Monday, November 19, 2012

Links, November 19, 2012

Scientific American article More than child's play: Ability to think scientifically declines as kids grow up "One reason for our failure to capitalize on this scientific intuition we display as toddlers may be that we are pretty good, as children and adults, at reasoning out puzzles that have something to do with real life but flounder when the puzzle is abstract, Goodman suggests—and it is abstract puzzles that educators tend to use when testing the ability to think scientifically. In addition, as we learn more about the world, our knowledge and beliefs trump our powers of scientific reasoning. The message for educators would seem to be to build on the intuition that children bring to science while doing a better job of making the connection between abstract concepts and real-world puzzles. "
Responses linked in Children Are Not "Natural" Scientists  ( via Ed Yong). Actually, I think (from my limited experience)that children also have powers of abstraction, but may be as they start doing many more things, certain aspects of their ability are not developed for many of them.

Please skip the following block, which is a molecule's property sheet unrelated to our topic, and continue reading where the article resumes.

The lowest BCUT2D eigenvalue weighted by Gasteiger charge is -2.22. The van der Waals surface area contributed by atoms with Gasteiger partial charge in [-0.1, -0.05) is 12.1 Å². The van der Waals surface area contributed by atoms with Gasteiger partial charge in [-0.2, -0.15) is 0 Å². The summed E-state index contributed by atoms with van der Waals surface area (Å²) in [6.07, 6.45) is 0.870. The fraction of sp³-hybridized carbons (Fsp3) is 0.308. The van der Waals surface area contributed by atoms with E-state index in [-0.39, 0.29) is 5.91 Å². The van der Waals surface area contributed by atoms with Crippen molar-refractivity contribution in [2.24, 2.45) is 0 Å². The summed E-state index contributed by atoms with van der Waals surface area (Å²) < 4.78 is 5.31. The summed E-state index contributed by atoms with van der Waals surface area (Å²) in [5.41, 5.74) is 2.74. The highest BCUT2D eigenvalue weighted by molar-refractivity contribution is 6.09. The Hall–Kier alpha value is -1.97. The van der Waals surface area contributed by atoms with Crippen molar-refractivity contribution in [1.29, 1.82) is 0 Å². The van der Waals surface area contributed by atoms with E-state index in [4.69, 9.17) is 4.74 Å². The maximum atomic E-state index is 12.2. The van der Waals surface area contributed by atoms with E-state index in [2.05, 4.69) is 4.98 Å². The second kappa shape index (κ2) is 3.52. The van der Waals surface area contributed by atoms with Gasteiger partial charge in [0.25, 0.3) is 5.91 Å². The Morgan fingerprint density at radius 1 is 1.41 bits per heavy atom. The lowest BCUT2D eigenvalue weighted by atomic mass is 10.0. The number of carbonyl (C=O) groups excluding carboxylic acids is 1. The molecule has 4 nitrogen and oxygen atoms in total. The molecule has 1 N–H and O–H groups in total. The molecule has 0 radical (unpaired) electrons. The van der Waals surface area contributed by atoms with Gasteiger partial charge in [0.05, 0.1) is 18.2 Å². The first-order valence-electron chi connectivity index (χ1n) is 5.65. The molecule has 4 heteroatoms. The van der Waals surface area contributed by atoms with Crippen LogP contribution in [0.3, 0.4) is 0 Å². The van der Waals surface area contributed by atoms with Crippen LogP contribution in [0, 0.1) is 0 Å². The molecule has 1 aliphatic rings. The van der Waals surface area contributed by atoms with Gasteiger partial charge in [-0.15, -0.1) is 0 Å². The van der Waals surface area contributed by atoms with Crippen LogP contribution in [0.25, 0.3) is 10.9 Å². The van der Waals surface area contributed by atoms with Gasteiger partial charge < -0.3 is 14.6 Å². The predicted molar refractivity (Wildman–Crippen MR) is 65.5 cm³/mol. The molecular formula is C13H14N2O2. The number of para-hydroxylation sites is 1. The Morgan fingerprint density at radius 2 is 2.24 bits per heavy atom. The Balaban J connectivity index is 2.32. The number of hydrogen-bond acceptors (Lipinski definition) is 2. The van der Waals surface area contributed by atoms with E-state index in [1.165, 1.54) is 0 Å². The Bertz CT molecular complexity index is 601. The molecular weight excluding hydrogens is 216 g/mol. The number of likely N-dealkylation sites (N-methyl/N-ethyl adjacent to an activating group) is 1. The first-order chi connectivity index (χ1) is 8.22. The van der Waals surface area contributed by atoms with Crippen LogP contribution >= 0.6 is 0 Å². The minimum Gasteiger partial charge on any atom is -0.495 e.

Mark Changizi: in The colossal pile of jibbersh behind discovery and its implications to science finding (via Ed Yong): "... where we see the everyday-ness of our science minds is in the discovery process itself, that is, in the efforts to find the new idea (hypothesis, theory, whatever) in the first place. Discoveries can be dressed up well, but the way we go about finding our ideas is almost always an embarrassing display of buffoonery."
Ten top myths about Israeli attack on Gaza by Juan Cole
Chapati Mystery discusses Bal Thacheray's 'legacies' See also Wall Street Journal article and Naipaul reference (possibly a reference to his descrption of Shiv Sena work at the grass roots level in 'A million mutinies now').
3quarksdaily's policy on comments, at least the expression of the policy, is causing concern to some respected commentors like Omar

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